From James Lapihuska
Posted February 28, 2005 at 05:50 AM
Yes she does... It was mentioned in Strings magazine a while back. Cheers!
I tried to post this as another thread, but it didn't go through... So, I thought I would past it here.
Everybody seems to be interested in the string combos of artists (including me of course!), so I did some research to try and find out what they used including newer and older artists. Enjoy and if anyone knows of anything different than what I have posted, please let me know.
Jascha Heifetz : Goldbrokat Medium E, Plain Gut A&D, Wound G (don’t know the brand). That he used until the end of his performing career judging by the album photos from the 1960’s that I saw.
Nathan Milstein : Same as Heifetz in the 1950’s with a Eudoxa G, but he moved to using an Eudoxa G&D, plain gut A and Goldbrokat E in the 1960’s. I have been told by someone who saw him in the 1970’s that by then he was using an Eudoxa A as well.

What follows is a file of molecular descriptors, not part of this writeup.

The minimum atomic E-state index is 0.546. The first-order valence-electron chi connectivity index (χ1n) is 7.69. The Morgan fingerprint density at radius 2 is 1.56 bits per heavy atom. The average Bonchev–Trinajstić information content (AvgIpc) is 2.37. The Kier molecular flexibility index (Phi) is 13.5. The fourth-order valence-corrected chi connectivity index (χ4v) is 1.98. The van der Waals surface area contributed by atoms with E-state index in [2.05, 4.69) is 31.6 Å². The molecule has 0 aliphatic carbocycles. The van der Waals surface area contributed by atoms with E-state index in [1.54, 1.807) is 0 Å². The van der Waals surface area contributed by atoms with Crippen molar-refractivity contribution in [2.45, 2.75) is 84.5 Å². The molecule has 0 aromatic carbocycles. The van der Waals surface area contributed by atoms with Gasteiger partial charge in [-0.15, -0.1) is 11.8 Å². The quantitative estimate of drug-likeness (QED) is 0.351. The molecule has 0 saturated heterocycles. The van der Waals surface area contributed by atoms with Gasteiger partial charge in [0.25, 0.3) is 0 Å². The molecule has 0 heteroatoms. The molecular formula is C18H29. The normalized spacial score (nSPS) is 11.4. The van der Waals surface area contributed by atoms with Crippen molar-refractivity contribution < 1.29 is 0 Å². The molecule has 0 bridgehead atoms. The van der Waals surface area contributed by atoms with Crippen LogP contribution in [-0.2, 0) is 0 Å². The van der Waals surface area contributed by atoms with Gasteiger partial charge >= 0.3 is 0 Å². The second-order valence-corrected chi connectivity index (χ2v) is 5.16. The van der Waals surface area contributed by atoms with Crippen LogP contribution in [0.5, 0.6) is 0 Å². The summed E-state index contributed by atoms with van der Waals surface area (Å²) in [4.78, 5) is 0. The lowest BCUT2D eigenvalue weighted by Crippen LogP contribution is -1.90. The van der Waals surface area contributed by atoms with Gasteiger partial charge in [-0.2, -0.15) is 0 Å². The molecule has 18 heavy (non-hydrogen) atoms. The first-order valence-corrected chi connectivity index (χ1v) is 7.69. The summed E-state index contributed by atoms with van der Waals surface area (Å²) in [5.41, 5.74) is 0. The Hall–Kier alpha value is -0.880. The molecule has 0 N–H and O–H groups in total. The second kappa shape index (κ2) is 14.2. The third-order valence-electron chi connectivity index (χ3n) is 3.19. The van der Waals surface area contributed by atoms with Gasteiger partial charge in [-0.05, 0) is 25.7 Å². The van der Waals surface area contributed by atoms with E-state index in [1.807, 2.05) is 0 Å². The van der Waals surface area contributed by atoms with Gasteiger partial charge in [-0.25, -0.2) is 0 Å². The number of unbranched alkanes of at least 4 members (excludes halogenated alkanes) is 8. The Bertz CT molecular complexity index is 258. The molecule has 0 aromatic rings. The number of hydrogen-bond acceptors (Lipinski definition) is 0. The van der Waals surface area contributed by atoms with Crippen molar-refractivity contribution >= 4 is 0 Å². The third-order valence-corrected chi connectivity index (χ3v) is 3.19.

Zino Francescatti : From an album from the late 50’s or early 60’s that I saw, he was using a Eudoxa G, Kaplan Silver D, Eudoxa A and Goldbrokat Medium E.
David Oistrakh : Eudoxa D and G, Prim Steel A (or Chromecore) and a Prim E.
* On a historical note here, the first person to use and recommend the use of a steel A with two wound gut core lower strings was Carl Flesch.
Arthur Grumiaux : Used an Eudoxa A, D, G. Couldn’t figure out the E. In the 1970’s, I saw a cover where he used the Eudoxa steel A, and gut on the two lower strings.
Henryk Szeryng : Used a Eudoxa D and G, a Kaplan A and either a Gold Label E or Kaplan E (they look so alike!). He did also use Olives for the D and G, and on the last filmed broadcast he did for Radio-Canada, he used Olive D and G, plain gut A and a Gold Label E from what I could tell.
Isaac Stern : Used the Eudoxa A, D, G and a Goldbrokat Medium E. Later in his career he kept the E but switched to Dominants.